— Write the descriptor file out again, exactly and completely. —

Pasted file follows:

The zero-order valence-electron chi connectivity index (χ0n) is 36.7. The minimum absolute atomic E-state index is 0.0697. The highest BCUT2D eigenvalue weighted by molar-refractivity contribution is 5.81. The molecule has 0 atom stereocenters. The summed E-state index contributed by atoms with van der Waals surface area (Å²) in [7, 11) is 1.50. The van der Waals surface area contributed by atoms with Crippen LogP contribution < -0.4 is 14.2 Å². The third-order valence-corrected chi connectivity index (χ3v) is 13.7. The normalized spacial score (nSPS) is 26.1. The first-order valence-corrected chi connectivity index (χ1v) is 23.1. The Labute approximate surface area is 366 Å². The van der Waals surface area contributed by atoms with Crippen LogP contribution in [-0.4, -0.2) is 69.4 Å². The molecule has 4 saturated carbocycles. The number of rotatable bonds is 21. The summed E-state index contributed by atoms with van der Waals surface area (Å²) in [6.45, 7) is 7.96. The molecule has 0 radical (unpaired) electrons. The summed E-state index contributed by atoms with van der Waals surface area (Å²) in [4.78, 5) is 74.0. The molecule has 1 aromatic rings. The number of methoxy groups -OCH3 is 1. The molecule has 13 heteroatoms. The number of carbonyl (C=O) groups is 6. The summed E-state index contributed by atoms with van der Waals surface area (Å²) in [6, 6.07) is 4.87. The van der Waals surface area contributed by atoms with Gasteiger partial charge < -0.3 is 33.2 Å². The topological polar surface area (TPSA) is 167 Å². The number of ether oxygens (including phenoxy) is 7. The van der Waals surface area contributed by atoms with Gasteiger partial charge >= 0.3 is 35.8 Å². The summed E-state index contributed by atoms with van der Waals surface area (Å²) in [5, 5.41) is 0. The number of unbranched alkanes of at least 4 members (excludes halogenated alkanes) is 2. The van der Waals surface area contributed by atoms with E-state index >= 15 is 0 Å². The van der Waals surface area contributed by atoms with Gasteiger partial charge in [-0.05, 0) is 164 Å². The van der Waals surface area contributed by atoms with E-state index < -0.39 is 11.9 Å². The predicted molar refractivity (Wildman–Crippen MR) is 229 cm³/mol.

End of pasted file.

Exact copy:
The zero-order valence-electron chi connectivity index (χ0n) is 36.7. The minimum absolute atomic E-state index is 0.0697. The highest BCUT2D eigenvalue weighted by molar-refractivity contribution is 5.81. The molecule has 0 atom stereocenters. The summed E-state index contributed by atoms with van der Waals surface area (Å²) in [7, 11) is 1.50. The van der Waals surface area contributed by atoms with Crippen LogP contribution < -0.4 is 14.2 Å². The third-order valence-corrected chi connectivity index (χ3v) is 13.7. The normalized spacial score (nSPS) is 26.1. The first-order valence-corrected chi connectivity index (χ1v) is 23.1. The Labute approximate surface area is 366 Å². The van der Waals surface area contributed by atoms with Crippen LogP contribution in [-0.4, -0.2) is 69.4 Å². The molecule has 4 saturated carbocycles. The number of rotatable bonds is 21. The summed E-state index contributed by atoms with van der Waals surface area (Å²) in [6.45, 7) is 7.96. The molecule has 0 radical (unpaired) electrons. The summed E-state index contributed by atoms with van der Waals surface area (Å²) in [4.78, 5) is 74.0. The molecule has 1 aromatic rings. The number of methoxy groups -OCH3 is 1. The molecule has 13 heteroatoms. The number of carbonyl (C=O) groups is 6. The summed E-state index contributed by atoms with van der Waals surface area (Å²) in [6, 6.07) is 4.87. The van der Waals surface area contributed by atoms with Gasteiger partial charge < -0.3 is 33.2 Å². The topological polar surface area (TPSA) is 167 Å². The number of ether oxygens (including phenoxy) is 7. The van der Waals surface area contributed by atoms with Gasteiger partial charge >= 0.3 is 35.8 Å². The summed E-state index contributed by atoms with van der Waals surface area (Å²) in [5, 5.41) is 0. The number of unbranched alkanes of at least 4 members (excludes halogenated alkanes) is 2. The van der Waals surface area contributed by atoms with E-state index >= 15 is 0 Å². The van der Waals surface area contributed by atoms with Gasteiger partial charge in [-0.05, 0) is 164 Å². The van der Waals surface area contributed by atoms with E-state index < -0.39 is 11.9 Å². The predicted molar refractivity (Wildman–Crippen MR) is 229 cm³/mol.